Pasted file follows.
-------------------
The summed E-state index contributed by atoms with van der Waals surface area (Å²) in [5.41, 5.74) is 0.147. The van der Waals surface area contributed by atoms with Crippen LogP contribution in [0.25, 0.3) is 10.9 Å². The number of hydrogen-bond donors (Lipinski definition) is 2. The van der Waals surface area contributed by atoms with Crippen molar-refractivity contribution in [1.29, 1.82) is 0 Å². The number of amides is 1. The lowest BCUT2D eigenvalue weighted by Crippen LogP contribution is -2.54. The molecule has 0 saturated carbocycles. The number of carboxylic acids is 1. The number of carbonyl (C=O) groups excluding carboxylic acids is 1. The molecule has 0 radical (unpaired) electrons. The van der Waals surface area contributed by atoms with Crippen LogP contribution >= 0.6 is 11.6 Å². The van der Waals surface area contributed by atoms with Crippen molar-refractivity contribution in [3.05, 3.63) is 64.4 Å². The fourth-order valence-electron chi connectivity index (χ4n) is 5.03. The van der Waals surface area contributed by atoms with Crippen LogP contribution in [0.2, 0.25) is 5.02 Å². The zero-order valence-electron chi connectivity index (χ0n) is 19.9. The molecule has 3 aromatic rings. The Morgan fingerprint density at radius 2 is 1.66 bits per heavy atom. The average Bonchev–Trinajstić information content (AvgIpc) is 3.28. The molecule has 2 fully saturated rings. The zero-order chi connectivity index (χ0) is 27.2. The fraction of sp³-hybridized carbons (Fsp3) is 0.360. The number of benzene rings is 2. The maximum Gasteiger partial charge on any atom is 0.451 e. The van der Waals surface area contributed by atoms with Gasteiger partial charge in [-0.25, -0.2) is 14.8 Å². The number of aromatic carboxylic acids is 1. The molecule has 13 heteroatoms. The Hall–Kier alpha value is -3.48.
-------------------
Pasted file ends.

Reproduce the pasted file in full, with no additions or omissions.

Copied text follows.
The summed E-state index contributed by atoms with van der Waals surface area (Å²) in [5.41, 5.74) is 0.147. The van der Waals surface area contributed by atoms with Crippen LogP contribution in [0.25, 0.3) is 10.9 Å². The number of hydrogen-bond donors (Lipinski definition) is 2. The van der Waals surface area contributed by atoms with Crippen molar-refractivity contribution in [1.29, 1.82) is 0 Å². The number of amides is 1. The lowest BCUT2D eigenvalue weighted by Crippen LogP contribution is -2.54. The molecule has 0 saturated carbocycles. The number of carboxylic acids is 1. The number of carbonyl (C=O) groups excluding carboxylic acids is 1. The molecule has 0 radical (unpaired) electrons. The van der Waals surface area contributed by atoms with Crippen LogP contribution >= 0.6 is 11.6 Å². The van der Waals surface area contributed by atoms with Crippen molar-refractivity contribution in [3.05, 3.63) is 64.4 Å². The fourth-order valence-electron chi connectivity index (χ4n) is 5.03. The van der Waals surface area contributed by atoms with Crippen LogP contribution in [0.2, 0.25) is 5.02 Å². The zero-order valence-electron chi connectivity index (χ0n) is 19.9. The molecule has 3 aromatic rings. The Morgan fingerprint density at radius 2 is 1.66 bits per heavy atom. The average Bonchev–Trinajstić information content (AvgIpc) is 3.28. The molecule has 2 fully saturated rings. The zero-order chi connectivity index (χ0) is 27.2. The fraction of sp³-hybridized carbons (Fsp3) is 0.360. The number of benzene rings is 2. The maximum Gasteiger partial charge on any atom is 0.451 e. The van der Waals surface area contributed by atoms with Gasteiger partial charge in [-0.25, -0.2) is 14.8 Å². The number of aromatic carboxylic acids is 1. The molecule has 13 heteroatoms. The Hall–Kier alpha value is -3.48.